China began targeting the United States more directly amid the mass pro-democracy protests in Hong Kong in 2019 and continuing with the Covid-19 pandemic, echoing longstanding Russian efforts to discredit American leadership and influence at home and aboard.
Over the summer, researchers at Microsoft and other companies unearthed evidence of inauthentic accounts that China employed to falsely accuse the United States of using energy weapons to ignite the deadly wildfires in Hawaii in August.
In a report in September, the State Department accused China of using “deceptive and coercive methods” to shape the global information environment, including the creation of fake social media accounts and even fake news organizations. Other research suggests that China has actively spread disinformation in Taiwan that the United States will eventually betray the island nation.
Meta announced last month that it removed 4,789 Facebook accounts from China that were impersonating Americans to debate political issues, warning that the campaign appeared to be laying the groundwork for interference in the 2024 presidential elections. It was the fifth network with ties to China that Meta had detected this year, the most of any other country.
The advent of artificial technology seems to have drawn special interest from Beijing. Ms. Keast of the Australian institute said that disinformation peddlers were increasingly using easily accessible video editing and A.I. programs to create large volumes of convincing content.
She said that the network of pro-China YouTube channels most likely fed English-language scripts into readily available online text-to-video software or other programs that require no technical expertise and can produce clips within minutes. Such programs often allow users to select A.I.-generated voice narration and customize the gender, accent and tone of voice.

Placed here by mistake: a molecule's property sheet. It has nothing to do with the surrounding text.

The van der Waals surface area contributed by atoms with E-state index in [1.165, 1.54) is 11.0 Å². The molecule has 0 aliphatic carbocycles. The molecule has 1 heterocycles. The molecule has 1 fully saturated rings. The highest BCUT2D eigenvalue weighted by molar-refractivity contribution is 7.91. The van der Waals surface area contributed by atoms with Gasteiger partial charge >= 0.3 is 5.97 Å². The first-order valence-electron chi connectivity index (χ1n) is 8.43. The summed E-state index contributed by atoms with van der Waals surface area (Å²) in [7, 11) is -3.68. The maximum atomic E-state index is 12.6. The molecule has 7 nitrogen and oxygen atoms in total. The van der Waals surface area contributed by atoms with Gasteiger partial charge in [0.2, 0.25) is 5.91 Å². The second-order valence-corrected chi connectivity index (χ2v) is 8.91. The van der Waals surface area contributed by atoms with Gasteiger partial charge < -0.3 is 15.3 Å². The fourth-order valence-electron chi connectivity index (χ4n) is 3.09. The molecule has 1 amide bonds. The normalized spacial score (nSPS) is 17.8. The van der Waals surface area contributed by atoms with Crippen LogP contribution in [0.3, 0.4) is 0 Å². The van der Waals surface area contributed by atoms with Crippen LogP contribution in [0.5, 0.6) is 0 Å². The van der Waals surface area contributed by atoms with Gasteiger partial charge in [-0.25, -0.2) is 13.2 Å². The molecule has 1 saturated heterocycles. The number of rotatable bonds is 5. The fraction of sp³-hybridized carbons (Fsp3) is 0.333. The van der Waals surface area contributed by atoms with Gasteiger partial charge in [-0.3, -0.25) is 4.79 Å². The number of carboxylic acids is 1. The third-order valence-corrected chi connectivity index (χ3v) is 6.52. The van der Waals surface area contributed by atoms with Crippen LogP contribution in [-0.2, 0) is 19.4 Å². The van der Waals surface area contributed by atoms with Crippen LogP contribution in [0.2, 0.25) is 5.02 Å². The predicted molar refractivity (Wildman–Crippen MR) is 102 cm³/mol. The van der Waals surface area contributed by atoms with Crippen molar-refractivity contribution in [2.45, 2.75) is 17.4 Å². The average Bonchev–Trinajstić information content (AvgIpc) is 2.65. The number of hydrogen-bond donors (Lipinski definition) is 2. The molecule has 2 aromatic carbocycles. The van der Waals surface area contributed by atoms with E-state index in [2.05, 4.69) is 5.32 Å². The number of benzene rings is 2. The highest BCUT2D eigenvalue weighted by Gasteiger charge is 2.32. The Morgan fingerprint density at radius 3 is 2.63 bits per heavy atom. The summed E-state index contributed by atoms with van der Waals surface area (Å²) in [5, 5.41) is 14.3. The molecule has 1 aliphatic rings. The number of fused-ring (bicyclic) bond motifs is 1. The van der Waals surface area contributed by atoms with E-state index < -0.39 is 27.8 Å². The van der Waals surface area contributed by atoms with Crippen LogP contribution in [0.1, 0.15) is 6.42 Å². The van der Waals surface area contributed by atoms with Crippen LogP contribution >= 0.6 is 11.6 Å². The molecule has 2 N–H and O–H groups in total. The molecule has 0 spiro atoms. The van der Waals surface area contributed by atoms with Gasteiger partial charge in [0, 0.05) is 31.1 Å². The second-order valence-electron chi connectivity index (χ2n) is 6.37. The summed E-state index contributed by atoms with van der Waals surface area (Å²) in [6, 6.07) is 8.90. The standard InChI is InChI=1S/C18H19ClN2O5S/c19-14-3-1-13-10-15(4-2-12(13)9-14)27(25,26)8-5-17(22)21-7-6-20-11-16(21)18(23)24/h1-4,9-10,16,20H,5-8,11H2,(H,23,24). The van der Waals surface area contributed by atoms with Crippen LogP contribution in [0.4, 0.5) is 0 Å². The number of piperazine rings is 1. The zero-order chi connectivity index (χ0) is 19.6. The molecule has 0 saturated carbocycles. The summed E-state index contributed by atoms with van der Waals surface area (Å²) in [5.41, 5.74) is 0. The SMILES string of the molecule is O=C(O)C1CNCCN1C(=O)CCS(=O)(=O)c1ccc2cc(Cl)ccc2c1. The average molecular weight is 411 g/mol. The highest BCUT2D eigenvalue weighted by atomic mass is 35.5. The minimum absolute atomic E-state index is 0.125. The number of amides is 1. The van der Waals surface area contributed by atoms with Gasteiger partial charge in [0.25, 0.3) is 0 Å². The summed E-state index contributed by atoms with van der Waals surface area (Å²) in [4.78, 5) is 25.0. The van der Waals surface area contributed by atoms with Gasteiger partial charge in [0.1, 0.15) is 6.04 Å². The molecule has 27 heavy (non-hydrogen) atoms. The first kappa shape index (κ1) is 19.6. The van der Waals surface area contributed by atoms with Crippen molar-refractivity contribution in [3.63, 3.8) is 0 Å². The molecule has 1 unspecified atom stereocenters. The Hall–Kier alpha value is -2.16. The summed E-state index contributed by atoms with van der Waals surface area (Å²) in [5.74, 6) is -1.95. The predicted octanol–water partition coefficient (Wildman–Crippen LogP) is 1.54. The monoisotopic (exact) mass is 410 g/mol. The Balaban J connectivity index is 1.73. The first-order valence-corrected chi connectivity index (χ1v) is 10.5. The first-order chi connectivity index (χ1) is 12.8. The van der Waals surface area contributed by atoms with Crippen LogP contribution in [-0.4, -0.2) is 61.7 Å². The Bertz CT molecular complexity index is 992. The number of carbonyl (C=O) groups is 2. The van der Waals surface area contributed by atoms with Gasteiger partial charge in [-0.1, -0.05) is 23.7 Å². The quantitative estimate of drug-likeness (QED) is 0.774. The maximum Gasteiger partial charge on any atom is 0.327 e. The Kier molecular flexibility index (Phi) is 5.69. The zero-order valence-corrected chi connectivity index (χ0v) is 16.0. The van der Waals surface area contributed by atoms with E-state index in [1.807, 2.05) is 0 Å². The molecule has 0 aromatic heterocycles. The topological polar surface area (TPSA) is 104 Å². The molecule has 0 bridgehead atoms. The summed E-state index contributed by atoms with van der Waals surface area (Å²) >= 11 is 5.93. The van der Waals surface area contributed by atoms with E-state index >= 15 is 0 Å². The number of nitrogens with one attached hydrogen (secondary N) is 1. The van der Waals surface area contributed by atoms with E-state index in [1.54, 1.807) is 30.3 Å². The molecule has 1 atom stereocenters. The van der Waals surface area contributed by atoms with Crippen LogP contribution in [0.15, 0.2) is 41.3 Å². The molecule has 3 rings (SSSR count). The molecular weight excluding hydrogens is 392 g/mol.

Some of the voices used in the pro-China network were clearly synthetic. Ms. Keast noted that the audio lacked natural pauses and included pronunciation mistakes and occasional notes of electronic interference. Occasionally, multiple channels in the network used the same voice. (One group of videos, however, tried to dupe viewers into thinking a real person was speaking, incorporating audio such as “I’m your host, Steffan.”)
In 39 of the videos, Ms. Keast found at least 10 artificially generated avatars advertised by a British A.I. company. She wrote that she also discovered what may be the first example in an influence operation of a digital avatar created by a Chinese company — a woman in a red dress named Yanni.
The scale of the pro-China network is probably even larger, according to the report. Similar channels appeared to target Indonesian and French people. Three separate channels posted videos about chip production that used similar thumbnail images and the same title translated into English, French and Spanish.